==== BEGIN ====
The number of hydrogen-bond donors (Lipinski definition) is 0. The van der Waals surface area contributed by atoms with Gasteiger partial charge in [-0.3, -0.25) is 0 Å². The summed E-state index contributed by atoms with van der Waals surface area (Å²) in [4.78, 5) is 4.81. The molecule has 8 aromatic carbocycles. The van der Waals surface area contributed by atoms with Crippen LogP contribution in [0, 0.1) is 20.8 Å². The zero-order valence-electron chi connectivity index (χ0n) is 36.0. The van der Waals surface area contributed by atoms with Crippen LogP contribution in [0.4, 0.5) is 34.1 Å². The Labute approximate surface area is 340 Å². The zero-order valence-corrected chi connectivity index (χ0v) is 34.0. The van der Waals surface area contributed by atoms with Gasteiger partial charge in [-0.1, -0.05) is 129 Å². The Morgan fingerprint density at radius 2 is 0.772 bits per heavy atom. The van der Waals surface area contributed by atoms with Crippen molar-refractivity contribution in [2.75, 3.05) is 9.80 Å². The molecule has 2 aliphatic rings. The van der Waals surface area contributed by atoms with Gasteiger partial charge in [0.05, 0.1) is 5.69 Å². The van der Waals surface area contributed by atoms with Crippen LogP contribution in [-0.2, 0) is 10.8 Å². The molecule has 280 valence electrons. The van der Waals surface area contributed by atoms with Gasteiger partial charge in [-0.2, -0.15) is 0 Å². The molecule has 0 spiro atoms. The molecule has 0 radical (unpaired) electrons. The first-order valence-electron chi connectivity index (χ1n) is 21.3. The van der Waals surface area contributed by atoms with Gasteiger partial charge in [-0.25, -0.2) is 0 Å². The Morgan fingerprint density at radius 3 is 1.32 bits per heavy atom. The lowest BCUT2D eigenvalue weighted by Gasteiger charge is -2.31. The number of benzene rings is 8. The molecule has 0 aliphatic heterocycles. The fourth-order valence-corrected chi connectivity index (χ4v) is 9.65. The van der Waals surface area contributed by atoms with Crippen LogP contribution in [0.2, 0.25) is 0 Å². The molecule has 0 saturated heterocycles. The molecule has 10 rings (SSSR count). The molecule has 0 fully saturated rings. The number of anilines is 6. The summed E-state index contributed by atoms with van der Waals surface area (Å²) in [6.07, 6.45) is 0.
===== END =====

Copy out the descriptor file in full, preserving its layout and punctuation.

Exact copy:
The number of hydrogen-bond donors (Lipinski definition) is 0. The van der Waals surface area contributed by atoms with Gasteiger partial charge in [-0.3, -0.25) is 0 Å². The summed E-state index contributed by atoms with van der Waals surface area (Å²) in [4.78, 5) is 4.81. The molecule has 8 aromatic carbocycles. The van der Waals surface area contributed by atoms with Crippen LogP contribution in [0, 0.1) is 20.8 Å². The zero-order valence-electron chi connectivity index (χ0n) is 36.0. The van der Waals surface area contributed by atoms with Crippen LogP contribution in [0.4, 0.5) is 34.1 Å². The Labute approximate surface area is 340 Å². The zero-order valence-corrected chi connectivity index (χ0v) is 34.0. The van der Waals surface area contributed by atoms with Gasteiger partial charge in [-0.1, -0.05) is 129 Å². The Morgan fingerprint density at radius 2 is 0.772 bits per heavy atom. The van der Waals surface area contributed by atoms with Crippen molar-refractivity contribution in [2.75, 3.05) is 9.80 Å². The molecule has 2 aliphatic rings. The van der Waals surface area contributed by atoms with Gasteiger partial charge in [0.05, 0.1) is 5.69 Å². The van der Waals surface area contributed by atoms with Crippen LogP contribution in [-0.2, 0) is 10.8 Å². The molecule has 280 valence electrons. The van der Waals surface area contributed by atoms with Gasteiger partial charge in [-0.2, -0.15) is 0 Å². The molecule has 0 spiro atoms. The molecule has 0 radical (unpaired) electrons. The first-order valence-electron chi connectivity index (χ1n) is 21.3. The van der Waals surface area contributed by atoms with Gasteiger partial charge in [-0.25, -0.2) is 0 Å². The Morgan fingerprint density at radius 3 is 1.32 bits per heavy atom. The lowest BCUT2D eigenvalue weighted by Gasteiger charge is -2.31. The number of benzene rings is 8. The molecule has 0 aliphatic heterocycles. The fourth-order valence-corrected chi connectivity index (χ4v) is 9.65. The van der Waals surface area contributed by atoms with Crippen LogP contribution in [0.2, 0.25) is 0 Å². The molecule has 0 saturated heterocycles. The molecule has 10 rings (SSSR count). The molecule has 0 fully saturated rings. The number of anilines is 6. The summed E-state index contributed by atoms with van der Waals surface area (Å²) in [6.07, 6.45) is 0.